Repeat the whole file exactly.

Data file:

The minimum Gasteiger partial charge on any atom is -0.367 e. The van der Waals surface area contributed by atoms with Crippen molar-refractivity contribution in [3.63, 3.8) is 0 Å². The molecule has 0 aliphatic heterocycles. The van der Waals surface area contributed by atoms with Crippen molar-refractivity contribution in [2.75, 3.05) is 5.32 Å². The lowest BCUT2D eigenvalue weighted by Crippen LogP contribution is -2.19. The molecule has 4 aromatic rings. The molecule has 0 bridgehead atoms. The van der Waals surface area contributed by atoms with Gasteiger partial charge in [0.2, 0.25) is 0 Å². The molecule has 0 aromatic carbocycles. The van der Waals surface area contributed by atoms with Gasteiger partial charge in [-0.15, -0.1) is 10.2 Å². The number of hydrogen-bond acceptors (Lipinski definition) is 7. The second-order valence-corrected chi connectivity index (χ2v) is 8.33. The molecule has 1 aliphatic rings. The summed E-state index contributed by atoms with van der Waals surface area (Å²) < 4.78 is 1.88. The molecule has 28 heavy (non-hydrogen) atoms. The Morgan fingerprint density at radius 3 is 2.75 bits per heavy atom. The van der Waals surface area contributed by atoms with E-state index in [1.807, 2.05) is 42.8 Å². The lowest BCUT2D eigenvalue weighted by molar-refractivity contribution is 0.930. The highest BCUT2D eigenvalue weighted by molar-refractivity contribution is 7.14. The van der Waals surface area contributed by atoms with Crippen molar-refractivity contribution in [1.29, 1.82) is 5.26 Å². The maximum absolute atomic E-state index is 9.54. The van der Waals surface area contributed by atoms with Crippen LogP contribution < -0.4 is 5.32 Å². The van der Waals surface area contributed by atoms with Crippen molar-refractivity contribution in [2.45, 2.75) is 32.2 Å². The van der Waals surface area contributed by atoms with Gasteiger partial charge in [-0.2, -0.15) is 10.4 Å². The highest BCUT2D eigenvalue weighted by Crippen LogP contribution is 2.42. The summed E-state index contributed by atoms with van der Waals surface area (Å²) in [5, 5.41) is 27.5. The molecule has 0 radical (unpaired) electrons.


The minimum Gasteiger partial charge on any atom is -0.367 e. The van der Waals surface area contributed by atoms with Crippen molar-refractivity contribution in [3.63, 3.8) is 0 Å². The molecule has 0 aliphatic heterocycles. The van der Waals surface area contributed by atoms with Crippen molar-refractivity contribution in [2.75, 3.05) is 5.32 Å². The lowest BCUT2D eigenvalue weighted by Crippen LogP contribution is -2.19. The molecule has 4 aromatic rings. The molecule has 0 bridgehead atoms. The van der Waals surface area contributed by atoms with Gasteiger partial charge in [0.2, 0.25) is 0 Å². The molecule has 0 aromatic carbocycles. The van der Waals surface area contributed by atoms with Gasteiger partial charge in [-0.15, -0.1) is 10.2 Å². The number of hydrogen-bond acceptors (Lipinski definition) is 7. The second-order valence-corrected chi connectivity index (χ2v) is 8.33. The molecule has 1 aliphatic rings. The summed E-state index contributed by atoms with van der Waals surface area (Å²) < 4.78 is 1.88. The molecule has 28 heavy (non-hydrogen) atoms. The Morgan fingerprint density at radius 3 is 2.75 bits per heavy atom. The van der Waals surface area contributed by atoms with E-state index in [1.807, 2.05) is 42.8 Å². The lowest BCUT2D eigenvalue weighted by molar-refractivity contribution is 0.930. The highest BCUT2D eigenvalue weighted by molar-refractivity contribution is 7.14. The van der Waals surface area contributed by atoms with Crippen molar-refractivity contribution in [1.29, 1.82) is 5.26 Å². The maximum absolute atomic E-state index is 9.54. The van der Waals surface area contributed by atoms with Crippen LogP contribution < -0.4 is 5.32 Å². The van der Waals surface area contributed by atoms with Crippen molar-refractivity contribution in [2.45, 2.75) is 32.2 Å². The van der Waals surface area contributed by atoms with Gasteiger partial charge in [-0.2, -0.15) is 10.4 Å². The highest BCUT2D eigenvalue weighted by Crippen LogP contribution is 2.42. The summed E-state index contributed by atoms with van der Waals surface area (Å²) in [5, 5.41) is 27.5. The molecule has 0 radical (unpaired) electrons.